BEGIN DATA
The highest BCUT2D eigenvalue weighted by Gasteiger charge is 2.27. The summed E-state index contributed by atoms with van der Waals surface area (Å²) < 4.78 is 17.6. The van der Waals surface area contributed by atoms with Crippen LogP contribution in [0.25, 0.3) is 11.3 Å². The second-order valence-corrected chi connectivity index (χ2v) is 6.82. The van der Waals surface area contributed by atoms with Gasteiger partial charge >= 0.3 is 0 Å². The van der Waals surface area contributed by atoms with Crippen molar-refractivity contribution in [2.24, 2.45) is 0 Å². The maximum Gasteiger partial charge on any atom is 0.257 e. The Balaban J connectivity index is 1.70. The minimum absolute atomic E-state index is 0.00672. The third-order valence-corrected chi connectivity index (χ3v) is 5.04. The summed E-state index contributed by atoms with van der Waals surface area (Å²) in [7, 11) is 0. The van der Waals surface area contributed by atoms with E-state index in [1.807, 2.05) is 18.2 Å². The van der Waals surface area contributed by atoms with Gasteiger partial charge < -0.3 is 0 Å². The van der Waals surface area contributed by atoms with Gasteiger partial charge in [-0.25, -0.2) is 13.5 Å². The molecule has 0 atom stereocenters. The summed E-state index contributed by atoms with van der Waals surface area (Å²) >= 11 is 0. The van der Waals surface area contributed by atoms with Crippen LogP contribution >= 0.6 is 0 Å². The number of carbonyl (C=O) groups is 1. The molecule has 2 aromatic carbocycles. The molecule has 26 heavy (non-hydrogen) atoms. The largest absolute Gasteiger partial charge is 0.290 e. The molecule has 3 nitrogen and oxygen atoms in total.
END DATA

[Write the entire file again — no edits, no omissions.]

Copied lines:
The highest BCUT2D eigenvalue weighted by Gasteiger charge is 2.27. The summed E-state index contributed by atoms with van der Waals surface area (Å²) < 4.78 is 17.6. The van der Waals surface area contributed by atoms with Crippen LogP contribution in [0.25, 0.3) is 11.3 Å². The second-order valence-corrected chi connectivity index (χ2v) is 6.82. The van der Waals surface area contributed by atoms with Gasteiger partial charge >= 0.3 is 0 Å². The van der Waals surface area contributed by atoms with Crippen molar-refractivity contribution in [2.24, 2.45) is 0 Å². The maximum Gasteiger partial charge on any atom is 0.257 e. The Balaban J connectivity index is 1.70. The minimum absolute atomic E-state index is 0.00672. The third-order valence-corrected chi connectivity index (χ3v) is 5.04. The summed E-state index contributed by atoms with van der Waals surface area (Å²) in [7, 11) is 0. The van der Waals surface area contributed by atoms with E-state index in [1.807, 2.05) is 18.2 Å². The van der Waals surface area contributed by atoms with Gasteiger partial charge < -0.3 is 0 Å². The van der Waals surface area contributed by atoms with Gasteiger partial charge in [-0.25, -0.2) is 13.5 Å². The molecule has 0 atom stereocenters. The summed E-state index contributed by atoms with van der Waals surface area (Å²) >= 11 is 0. The van der Waals surface area contributed by atoms with Crippen LogP contribution >= 0.6 is 0 Å². The number of carbonyl (C=O) groups is 1. The molecule has 2 aromatic carbocycles. The molecule has 26 heavy (non-hydrogen) atoms. The largest absolute Gasteiger partial charge is 0.290 e. The molecule has 3 nitrogen and oxygen atoms in total.